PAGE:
Thursday, 8 March 2012

Some ‘Highlights’ From The Education Act 2011

This act completed its passage through parliament by receiving royal assent on15th November 2011.  It makes for some grim reading in places.  I have picked just a few selected areas to comment on, from my personal point of view.

Section 2 gives school staff the power to search students if there are reasonable grounds to suspect they have weapons, illegal drugs and alcohol or stolen property.  Action would be needed on these things but it is the role of the police to deal with criminal offences, I would think it unlikely that staff would want to get involved in this way.

Section 5 removes the right of parents to 24 hours notice of detention of a student outside school hours.  This is not a good idea.  It may cause disruptions to other members of the family, including other children, and could cause transport problems and undue worry to parents.  Parents are blamed for poor parenting but it doesn’t help if they are not given the information or control they need relating to their child.  If they know about the detention beforehand they have the opportunity to add their own discussion with their child and reprimand.  Of course schools can still choose to give advanced notice despite the act.

Section 13 imposes reporting restrictions on allegations of teacher misconduct until this has been investigated.  This seems fair under an initial presumption of innocence.

Section 20 requires community, voluntary and foundation schools to participate in surveys.  This is daft as it does not include academies and free schools, especially given that it is clear that Michael Gove is undertaking a massacre of the other types of schools anyway.  Perhaps that‘s why he puts the requirements in, to find further excuses to academise these schools against their will.

Section 25 abolishes the Qualifications and Curriculum Development Agency.  I can’t say I’ll miss it but that is not to say I have any confidence whatsoever in the way curriculum might be developed in its place.

Section 29 requires maintained schools to secure impartial careers guidance for students about all 16-18 education and training opportunities.  This is a good idea in principle but sources of such advice could be difficult to find. Again, why exclude academies and free schools from this?  Don’t those students have the same right to an informed choice?  Or will they be channelled down a route not necessarily chosen by them?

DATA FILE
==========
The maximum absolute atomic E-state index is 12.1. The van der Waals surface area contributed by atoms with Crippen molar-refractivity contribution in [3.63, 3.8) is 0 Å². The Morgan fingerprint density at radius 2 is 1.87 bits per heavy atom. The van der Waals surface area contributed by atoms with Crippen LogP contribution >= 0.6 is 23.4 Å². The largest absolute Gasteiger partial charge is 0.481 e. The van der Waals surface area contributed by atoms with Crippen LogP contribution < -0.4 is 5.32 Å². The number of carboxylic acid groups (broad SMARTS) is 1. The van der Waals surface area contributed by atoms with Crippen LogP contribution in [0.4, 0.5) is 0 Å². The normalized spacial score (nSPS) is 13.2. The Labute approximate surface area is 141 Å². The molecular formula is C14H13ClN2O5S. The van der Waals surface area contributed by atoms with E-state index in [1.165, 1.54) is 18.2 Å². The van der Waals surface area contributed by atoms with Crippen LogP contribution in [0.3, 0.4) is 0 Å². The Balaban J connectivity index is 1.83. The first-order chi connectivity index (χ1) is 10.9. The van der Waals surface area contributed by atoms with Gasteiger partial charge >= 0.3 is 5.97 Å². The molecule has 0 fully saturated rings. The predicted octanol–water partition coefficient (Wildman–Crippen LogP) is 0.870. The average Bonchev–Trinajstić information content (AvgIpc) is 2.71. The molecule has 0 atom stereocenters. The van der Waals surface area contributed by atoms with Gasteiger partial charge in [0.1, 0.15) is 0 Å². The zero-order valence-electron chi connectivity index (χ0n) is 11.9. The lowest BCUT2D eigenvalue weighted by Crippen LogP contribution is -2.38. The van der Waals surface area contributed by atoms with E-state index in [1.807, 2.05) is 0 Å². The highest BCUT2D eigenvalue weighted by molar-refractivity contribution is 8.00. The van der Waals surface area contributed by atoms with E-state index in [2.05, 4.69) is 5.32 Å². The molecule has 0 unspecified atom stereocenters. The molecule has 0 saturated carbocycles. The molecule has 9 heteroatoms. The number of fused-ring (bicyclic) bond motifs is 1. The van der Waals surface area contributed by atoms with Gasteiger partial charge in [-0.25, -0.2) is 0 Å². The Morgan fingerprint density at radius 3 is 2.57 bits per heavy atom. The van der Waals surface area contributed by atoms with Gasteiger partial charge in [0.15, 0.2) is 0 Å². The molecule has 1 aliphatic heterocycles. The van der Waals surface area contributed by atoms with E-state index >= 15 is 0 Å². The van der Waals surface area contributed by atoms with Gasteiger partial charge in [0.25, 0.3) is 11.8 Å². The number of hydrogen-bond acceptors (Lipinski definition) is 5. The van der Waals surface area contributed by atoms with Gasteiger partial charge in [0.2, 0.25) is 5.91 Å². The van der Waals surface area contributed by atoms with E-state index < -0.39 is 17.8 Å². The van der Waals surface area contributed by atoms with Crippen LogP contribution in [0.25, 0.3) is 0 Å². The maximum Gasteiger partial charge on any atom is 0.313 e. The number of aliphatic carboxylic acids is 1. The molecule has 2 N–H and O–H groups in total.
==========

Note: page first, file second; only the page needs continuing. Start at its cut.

Section 31 repeals the key stage 4 diploma entitlement.  Good, this was a crazy, cumbersome and largely useless system the previous Labour government was imposing, business led with hardly a consideration of students and teachers. 

Section 35 on school meals is good in the sense that it does not allow maintained schools to profit from school meals.  But why leave academies and free schools able to overcharge for meals?  But it allows different charges to different pupils for the same meal, which is just obviously unfair.

Section 37 demands that any new school proposed by a local authority must be an academy.  For those of us who believe that academies do not allow proper democratic involvement by parents and teachers in their governance, as well as giving a poorer guarantee of a broad and fair education, this is obviously not a good thing, but unsurprising given that both the previous Labour government and the current Conservative government have forced this route.  Decent education is in decline under all these politicians.

Section 46 allows far too much meddling by the Secretary of State in local authorities’ financial provisions for the schools it maintains.

Section 55 seems to be the one being used by Michael Gove to force academies on schools deemed to require intervention.  This is despite the fact that there is no evidence that this will improve performance.  And what about underperforming academies?  What is to be done with them?  He is just a bully who does not care a jot about what local families using the school think.  How can he imagine such a horrible tactic will encourage a school to flourish?  More on that one to come I think.

Section 74 requires under the Conservatives, as it did under Labour, that compulsory education or training will be extended to age 18.  I don’t agree with this.  I am a strong believer in the value of post-16 education but I would not like it to be compulsory.  If a young person wishes to start work at 16 instead, I don’t see why they shouldn’t.  Not that there are many jobs to go to at present.  This reduction in choice can only be a bad thing, for the young people ending up in more education when they don’t want to be there and for the other young people and teachers they may be causing disruption to.

Section 76 allows in higher education higher interest rates for student loans, plunging students into even more debt, disgraceful!  If the state wants the young to be educated then it, we the taxpayers, should pay for this and not burden these young people with huge debt they will still be saddled with much later in life.

Well there are good points in this act, but they are few and far between.  It does look like some bureaucracy is removed but at the expense of democratic rights, particularly of local communities, the students and their families.  There is rampant academisation under the Tories, as there was under Labour.  The future education for our young people looks very bleak indeed.

No comments:

Post a Comment